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Conservation and Society
An interdisciplinary journal exploring linkages between society, environment and development
Conservation and Society
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ARTICLE
Year : 2016  |  Volume : 14  |  Issue : 3  |  Page : 254-266

Environmental Leaders and Indigenous Engagement in Australia: A Cosmopolitan Endeavour?


School of Social Sciences, University of Tasmania, Hobart, Tasmania, Australia

Correspondence Address:
Lyn McGaurr
School of Social Sciences, University of Tasmania, Hobart, Tasmania
Australia
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Source of Support: None, Conflict of Interest: None


DOI: 10.4103/0972-4923.191163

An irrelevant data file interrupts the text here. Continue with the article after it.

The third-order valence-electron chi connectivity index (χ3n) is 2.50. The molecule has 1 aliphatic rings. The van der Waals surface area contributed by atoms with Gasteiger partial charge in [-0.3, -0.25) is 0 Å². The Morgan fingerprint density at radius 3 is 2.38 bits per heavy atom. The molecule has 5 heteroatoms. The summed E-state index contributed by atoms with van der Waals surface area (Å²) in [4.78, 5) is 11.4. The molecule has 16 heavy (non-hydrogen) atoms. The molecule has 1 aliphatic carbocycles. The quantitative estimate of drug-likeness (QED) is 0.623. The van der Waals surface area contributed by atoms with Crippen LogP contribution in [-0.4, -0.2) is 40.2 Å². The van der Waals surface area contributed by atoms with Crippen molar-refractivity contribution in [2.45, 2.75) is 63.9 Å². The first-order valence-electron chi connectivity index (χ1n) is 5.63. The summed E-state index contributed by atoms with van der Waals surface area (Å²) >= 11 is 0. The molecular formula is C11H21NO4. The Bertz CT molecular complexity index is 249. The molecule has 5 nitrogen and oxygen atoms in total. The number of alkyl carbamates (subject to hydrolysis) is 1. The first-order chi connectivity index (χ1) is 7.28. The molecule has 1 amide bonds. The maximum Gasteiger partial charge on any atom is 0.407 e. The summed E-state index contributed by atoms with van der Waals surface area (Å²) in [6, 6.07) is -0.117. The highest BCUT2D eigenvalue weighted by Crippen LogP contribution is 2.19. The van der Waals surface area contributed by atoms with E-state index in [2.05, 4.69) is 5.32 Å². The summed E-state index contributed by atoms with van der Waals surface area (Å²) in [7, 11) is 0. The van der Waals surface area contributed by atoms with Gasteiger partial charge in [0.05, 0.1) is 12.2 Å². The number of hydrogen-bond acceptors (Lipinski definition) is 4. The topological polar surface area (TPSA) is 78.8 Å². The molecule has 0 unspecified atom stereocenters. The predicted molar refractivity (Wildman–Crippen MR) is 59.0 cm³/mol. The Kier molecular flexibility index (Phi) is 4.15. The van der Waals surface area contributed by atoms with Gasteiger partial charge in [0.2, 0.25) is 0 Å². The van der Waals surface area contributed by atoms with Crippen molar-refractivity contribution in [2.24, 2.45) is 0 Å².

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The World Heritage Convention protects sites of universal natural and cultural values, sometimes in combination. In 2015, it was amended to incorporate references to the United Nations Declaration on the Rights of Indigenous Peoples (UNDRIP). International conventions are always in danger of becoming the hand-maidens of their signatory states. When evidence emerges that they have succumbed, it fuels criticism of cosmopolitanism. At the same time, environmental leaders sometimes clash with Indigenous people over efforts to conserve the natural values of traditional lands for the 'global good'. This article asks how international instruments with cosmopolitan ambitions influence the discourse and practice of national and subnational environmentalists attempting to find common ground with Indigenous groups. Drawing on interviews with 25 Australian environmental leaders, it finds the World Heritage Convention and UNDRIP have encouraged a pragmatic cosmopolitan practice among environmentalists, despite continuing intercultural differences in some quarters.


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